Does Hand Sanitizer Stain?

by ohcans official

How To Clean Your hand Properly?

To properly clean your hands with hand sanitizer, apply a generous amount to cover all hand surfaces. Rub your hands together, ensuring you cover between fingers, under nails, and the backs of your hands. Continue rubbing for about 20 seconds until your hands are dry. There are generally 2 types of  hand santizers. One of which is alcohol based which contain at least 60% alcohol while the other is non-alcohol based. The non-alcohold based one contain antiseptic ingredient called benzalkonium chloride, which is effective for disinfecting your hand. 


What Is In a Hand Sanitizer That Causes Stains?

Hand sanitizers can be sneaky culprits when it comes to staining your clothes, and it all boils down to a few key ingredients:

  1. Alcohol (Ethanol or Isopropyl Alcohol):

    • Alcohol is a powerful solvent. It can dissolve fabric dyes, which is why your favorite shirt might end up with those annoying lighter spots if you spill an alcohol-based sanitizer on it. It’s frustrating, right?
  2. Benzalkonium Chloride:

    • This disinfectant, often found in non-alcohol-based sanitizers, can also bleach fabrics. If you’ve ever wondered why your delicate clothes lose their color, this might be the culprit.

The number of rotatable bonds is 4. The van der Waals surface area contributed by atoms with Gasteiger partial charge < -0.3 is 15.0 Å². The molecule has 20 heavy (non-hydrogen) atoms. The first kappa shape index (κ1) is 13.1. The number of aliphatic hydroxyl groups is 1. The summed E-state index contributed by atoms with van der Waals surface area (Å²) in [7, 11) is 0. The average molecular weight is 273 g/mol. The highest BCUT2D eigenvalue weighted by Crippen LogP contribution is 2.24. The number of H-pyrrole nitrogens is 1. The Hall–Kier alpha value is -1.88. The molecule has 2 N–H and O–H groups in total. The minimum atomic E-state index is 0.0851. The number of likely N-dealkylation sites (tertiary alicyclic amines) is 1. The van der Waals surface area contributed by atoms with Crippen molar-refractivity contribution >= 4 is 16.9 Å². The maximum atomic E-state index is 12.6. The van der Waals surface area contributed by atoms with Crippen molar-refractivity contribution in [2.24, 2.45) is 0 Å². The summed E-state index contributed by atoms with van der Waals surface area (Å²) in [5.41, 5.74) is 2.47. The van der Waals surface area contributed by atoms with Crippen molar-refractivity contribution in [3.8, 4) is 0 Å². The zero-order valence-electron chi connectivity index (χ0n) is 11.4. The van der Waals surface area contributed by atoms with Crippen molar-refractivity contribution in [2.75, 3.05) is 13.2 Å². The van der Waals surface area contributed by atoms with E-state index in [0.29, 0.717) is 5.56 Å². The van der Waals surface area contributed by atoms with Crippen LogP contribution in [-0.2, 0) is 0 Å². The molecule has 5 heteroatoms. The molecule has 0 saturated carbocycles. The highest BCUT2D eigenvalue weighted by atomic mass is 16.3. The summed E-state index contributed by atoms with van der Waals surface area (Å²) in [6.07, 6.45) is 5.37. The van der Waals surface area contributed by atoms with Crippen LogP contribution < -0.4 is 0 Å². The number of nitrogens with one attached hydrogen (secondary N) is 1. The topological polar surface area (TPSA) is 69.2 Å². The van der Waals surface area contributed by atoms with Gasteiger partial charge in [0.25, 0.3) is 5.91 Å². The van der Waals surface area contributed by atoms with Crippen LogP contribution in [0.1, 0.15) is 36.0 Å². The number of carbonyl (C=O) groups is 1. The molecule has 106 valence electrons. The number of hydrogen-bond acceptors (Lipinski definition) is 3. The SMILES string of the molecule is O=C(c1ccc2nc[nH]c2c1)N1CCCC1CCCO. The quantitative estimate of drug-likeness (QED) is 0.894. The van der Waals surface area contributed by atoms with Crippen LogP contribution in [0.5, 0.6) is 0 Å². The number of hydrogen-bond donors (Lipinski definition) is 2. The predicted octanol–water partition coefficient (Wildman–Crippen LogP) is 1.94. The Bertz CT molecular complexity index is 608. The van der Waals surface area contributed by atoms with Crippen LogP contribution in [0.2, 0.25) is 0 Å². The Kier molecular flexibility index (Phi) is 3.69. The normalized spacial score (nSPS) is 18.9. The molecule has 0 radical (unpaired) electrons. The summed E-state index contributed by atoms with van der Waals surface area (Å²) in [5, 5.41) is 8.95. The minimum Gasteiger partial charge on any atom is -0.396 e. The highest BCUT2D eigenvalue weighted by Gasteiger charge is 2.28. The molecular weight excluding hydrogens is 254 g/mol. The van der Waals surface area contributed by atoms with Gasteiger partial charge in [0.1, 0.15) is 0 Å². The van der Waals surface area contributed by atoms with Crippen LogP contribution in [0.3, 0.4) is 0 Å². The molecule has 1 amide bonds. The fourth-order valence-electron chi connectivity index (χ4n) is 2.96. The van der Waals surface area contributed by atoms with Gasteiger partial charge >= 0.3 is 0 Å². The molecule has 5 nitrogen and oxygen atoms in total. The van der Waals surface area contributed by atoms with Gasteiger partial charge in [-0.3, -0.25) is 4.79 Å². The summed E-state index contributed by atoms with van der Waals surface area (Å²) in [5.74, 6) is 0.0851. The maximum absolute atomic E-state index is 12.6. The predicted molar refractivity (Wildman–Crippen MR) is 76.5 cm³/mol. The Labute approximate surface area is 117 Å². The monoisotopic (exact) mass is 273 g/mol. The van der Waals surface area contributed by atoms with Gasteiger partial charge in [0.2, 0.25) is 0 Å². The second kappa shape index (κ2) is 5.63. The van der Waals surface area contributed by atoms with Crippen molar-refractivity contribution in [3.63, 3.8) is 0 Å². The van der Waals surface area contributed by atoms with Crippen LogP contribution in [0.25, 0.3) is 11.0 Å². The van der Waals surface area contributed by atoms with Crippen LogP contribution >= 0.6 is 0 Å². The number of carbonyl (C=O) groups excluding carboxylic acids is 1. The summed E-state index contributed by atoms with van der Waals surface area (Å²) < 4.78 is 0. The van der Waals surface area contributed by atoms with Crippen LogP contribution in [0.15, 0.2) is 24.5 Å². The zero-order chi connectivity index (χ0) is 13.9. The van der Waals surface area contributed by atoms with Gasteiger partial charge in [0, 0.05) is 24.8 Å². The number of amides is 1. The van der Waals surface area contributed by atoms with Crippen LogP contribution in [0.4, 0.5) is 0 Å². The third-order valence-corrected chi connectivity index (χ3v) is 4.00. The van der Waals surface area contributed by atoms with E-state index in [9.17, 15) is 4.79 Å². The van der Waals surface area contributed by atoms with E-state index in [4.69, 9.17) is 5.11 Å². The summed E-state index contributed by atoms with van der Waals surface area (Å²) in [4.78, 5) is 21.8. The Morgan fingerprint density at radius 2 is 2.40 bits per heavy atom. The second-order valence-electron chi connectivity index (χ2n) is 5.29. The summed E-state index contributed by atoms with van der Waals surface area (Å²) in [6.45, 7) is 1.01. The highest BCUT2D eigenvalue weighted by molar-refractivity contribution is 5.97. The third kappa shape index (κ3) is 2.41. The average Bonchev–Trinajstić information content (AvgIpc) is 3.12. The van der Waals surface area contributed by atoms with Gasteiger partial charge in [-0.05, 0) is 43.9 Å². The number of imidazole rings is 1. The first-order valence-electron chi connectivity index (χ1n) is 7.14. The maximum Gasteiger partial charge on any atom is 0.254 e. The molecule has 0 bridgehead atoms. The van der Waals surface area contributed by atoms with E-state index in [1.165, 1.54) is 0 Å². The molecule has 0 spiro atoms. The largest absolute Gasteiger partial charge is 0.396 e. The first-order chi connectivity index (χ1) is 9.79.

3. Hydrogen Peroxide:

    • Sometimes included in sanitizers, hydrogen peroxide is a mild bleaching agent. It’s great for cleaning but not so much for maintaining the color of your fabrics.
  4. Triclosan:

    • An antimicrobial agent that doesn’t just kill germs but can also bleach your clothes. It’s a double-edged sword.
  5. Fragrances and Additives:

    • Sanitizers often have added fragrances and dyes to make them smell nice and look appealing. Unfortunately, these can react with your clothing, causing stains and discoloration.

So, next time you’re using hand sanitizer, be careful. These ingredients can turn a small spill into a big headache, especially on your darker or more delicate fabrics. It’s a bit like an uninvited guest who makes a mess at your party—unexpected and unwelcome!

Does Hand Sanitizer Stain

What Are Some Fabrics That Are Prone To Hand Santitizer Stains?

Hand sanitizer can be tough on fabrics. Light-colored materials hide bleached spots better, but dark clothes and fancy fabrics tend to show stains more. Leather loses its dye, going back to its original color, and suede really doesn't get along with liquids. Even delicate fabrics like silk and chiffon can have their color stripped by alcohol, just like sturdier materials. So, next time you sanitize, maybe keep an eye on your favorite outfit—nobody wants an accidental tie-dye project!